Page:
Re: pure function puzzle

*To*: mathgroup at yoda.physics.unc.edu*Subject*: Re: pure function puzzle*From*: John Lee <lee at math.washington.edu>*Date*: Tue, 13 Jul 93 15:01:32 -0700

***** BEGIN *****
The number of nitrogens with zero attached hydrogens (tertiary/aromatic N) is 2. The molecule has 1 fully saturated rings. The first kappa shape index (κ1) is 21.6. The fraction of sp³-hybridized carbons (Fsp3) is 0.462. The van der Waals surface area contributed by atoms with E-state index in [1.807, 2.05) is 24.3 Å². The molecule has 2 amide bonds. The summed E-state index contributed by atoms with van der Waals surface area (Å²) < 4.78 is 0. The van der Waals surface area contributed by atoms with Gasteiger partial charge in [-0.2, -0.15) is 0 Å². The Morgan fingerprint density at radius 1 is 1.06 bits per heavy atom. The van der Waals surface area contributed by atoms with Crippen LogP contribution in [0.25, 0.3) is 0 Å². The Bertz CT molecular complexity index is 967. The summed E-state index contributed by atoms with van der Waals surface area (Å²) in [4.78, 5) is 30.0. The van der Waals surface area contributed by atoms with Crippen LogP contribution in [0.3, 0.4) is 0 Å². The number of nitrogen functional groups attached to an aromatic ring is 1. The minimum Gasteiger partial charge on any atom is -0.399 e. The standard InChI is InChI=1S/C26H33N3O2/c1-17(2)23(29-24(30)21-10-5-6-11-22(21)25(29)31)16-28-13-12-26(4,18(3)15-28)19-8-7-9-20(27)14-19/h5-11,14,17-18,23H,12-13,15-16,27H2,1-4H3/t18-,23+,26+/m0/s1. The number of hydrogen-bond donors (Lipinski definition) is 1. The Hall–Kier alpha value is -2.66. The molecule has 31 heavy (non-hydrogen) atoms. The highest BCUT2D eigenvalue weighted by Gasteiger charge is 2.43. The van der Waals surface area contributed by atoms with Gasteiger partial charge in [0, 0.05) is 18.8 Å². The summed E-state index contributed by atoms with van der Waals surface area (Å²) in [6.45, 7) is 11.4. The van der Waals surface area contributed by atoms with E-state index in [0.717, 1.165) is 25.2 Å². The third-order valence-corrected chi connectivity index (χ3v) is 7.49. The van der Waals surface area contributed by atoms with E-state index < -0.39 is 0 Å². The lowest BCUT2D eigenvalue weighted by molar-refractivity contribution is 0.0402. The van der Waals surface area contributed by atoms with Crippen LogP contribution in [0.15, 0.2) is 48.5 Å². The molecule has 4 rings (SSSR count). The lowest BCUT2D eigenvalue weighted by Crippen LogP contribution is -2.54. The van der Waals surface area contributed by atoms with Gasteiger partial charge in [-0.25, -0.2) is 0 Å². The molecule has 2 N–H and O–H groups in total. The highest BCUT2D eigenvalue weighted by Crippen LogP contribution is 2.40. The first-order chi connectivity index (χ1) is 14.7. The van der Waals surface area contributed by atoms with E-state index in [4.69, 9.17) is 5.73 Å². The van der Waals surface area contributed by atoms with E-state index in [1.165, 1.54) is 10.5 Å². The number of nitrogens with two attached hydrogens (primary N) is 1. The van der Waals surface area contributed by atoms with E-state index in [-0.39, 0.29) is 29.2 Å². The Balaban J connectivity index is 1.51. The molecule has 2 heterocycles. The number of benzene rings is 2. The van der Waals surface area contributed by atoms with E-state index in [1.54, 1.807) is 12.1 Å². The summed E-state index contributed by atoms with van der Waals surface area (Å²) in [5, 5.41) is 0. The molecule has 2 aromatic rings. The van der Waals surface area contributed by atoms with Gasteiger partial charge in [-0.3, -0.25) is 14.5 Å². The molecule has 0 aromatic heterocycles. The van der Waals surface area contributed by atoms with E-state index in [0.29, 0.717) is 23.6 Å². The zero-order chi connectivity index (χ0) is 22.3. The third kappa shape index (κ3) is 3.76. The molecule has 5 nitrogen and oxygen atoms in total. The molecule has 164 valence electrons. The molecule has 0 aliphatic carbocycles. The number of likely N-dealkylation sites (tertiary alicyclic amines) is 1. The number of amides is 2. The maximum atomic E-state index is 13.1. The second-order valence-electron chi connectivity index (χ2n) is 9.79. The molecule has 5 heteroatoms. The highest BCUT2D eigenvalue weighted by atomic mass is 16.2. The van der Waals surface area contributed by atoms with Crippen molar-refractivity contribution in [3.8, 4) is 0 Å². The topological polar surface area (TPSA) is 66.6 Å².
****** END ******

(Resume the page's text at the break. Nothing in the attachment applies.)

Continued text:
Martin McClain <wmm at chem.wayne.edu> writes: > I need a pure function that operates on > {x,{a,b,c}}, > where x, a, b, and c are all simple lists. The output must be > {Ints[x,a],Ints[x,b],Ints[x,c]}, > where Ints means Intersection. You would think this could be based on > Thread, but when a,b,c,and x are all lists, Thread seems to get confused. > Map also has a problem: it needs a function as its argument, and apparently > nested pure functions are not allowed. I can do the required > transformation with a compound statement > f1 = Intersection[x,#]&; > f2 = Map[f1,#]& > and then apply f2 to my input, but x is not known ahead of time. I want > this function as one step in a long Composition, and I really need a clean, > single function of a single argument, producing a single object. Maybe some > clever use of Hold, or Evaluate, or something like that ??? Any ideas? Here's one fairly simple solution: In[38]:= f = Apply[ Intersection, Transpose[{Table[#[[1]], {Length[#[[2]]]}], #[[2]]}], 1 ] &; In[39]:= list = {{1, 3, 5, 7}, {{1, 2, 3}, {3, 4, 5, 6}, {5, 6, 7, 8}}}; In[40]:= f[list] Out[40]= {{1, 3}, {3, 5}, {5, 7}} On the other hand, if you're willing to forego the requirement that f be a pure function, here's a much more straightforward definition: In[46]:= f2[ {x_, y_} ]:= (Intersection[ x, # ]&) /@ y; In[47]:= f2[list] Out[47]= {{1, 3}, {3, 5}, {5, 7}} Jack Lee Dept. of Mathematics University of Washington Seattle, WA